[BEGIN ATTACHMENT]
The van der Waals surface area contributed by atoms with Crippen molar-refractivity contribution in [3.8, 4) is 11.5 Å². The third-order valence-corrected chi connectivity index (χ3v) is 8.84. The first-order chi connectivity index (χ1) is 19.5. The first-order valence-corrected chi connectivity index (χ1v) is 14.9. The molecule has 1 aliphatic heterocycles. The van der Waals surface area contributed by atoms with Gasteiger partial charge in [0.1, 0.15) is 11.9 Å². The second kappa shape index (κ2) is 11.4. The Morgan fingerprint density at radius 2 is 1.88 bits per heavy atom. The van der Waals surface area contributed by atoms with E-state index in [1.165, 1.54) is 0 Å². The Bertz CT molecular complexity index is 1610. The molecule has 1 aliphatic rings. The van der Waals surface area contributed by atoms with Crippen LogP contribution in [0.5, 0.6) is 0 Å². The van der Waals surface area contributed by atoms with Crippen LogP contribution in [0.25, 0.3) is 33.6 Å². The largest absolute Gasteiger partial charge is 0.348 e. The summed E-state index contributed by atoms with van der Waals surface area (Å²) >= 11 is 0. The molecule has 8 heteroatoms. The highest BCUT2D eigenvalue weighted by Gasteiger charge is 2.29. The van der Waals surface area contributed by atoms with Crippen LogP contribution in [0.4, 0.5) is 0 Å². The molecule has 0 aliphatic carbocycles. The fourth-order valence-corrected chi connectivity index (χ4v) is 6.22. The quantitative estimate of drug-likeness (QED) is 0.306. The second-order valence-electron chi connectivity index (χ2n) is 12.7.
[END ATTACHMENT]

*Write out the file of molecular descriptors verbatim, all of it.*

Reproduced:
The van der Waals surface area contributed by atoms with Crippen molar-refractivity contribution in [3.8, 4) is 11.5 Å². The third-order valence-corrected chi connectivity index (χ3v) is 8.84. The first-order chi connectivity index (χ1) is 19.5. The first-order valence-corrected chi connectivity index (χ1v) is 14.9. The molecule has 1 aliphatic heterocycles. The van der Waals surface area contributed by atoms with Gasteiger partial charge in [0.1, 0.15) is 11.9 Å². The second kappa shape index (κ2) is 11.4. The Morgan fingerprint density at radius 2 is 1.88 bits per heavy atom. The van der Waals surface area contributed by atoms with E-state index in [1.165, 1.54) is 0 Å². The Bertz CT molecular complexity index is 1610. The molecule has 1 aliphatic rings. The van der Waals surface area contributed by atoms with Crippen LogP contribution in [0.5, 0.6) is 0 Å². The van der Waals surface area contributed by atoms with Crippen LogP contribution in [0.25, 0.3) is 33.6 Å². The largest absolute Gasteiger partial charge is 0.348 e. The summed E-state index contributed by atoms with van der Waals surface area (Å²) >= 11 is 0. The molecule has 8 heteroatoms. The highest BCUT2D eigenvalue weighted by Gasteiger charge is 2.29. The van der Waals surface area contributed by atoms with Crippen LogP contribution in [0.4, 0.5) is 0 Å². The molecule has 0 aliphatic carbocycles. The fourth-order valence-corrected chi connectivity index (χ4v) is 6.22. The quantitative estimate of drug-likeness (QED) is 0.306. The second-order valence-electron chi connectivity index (χ2n) is 12.7.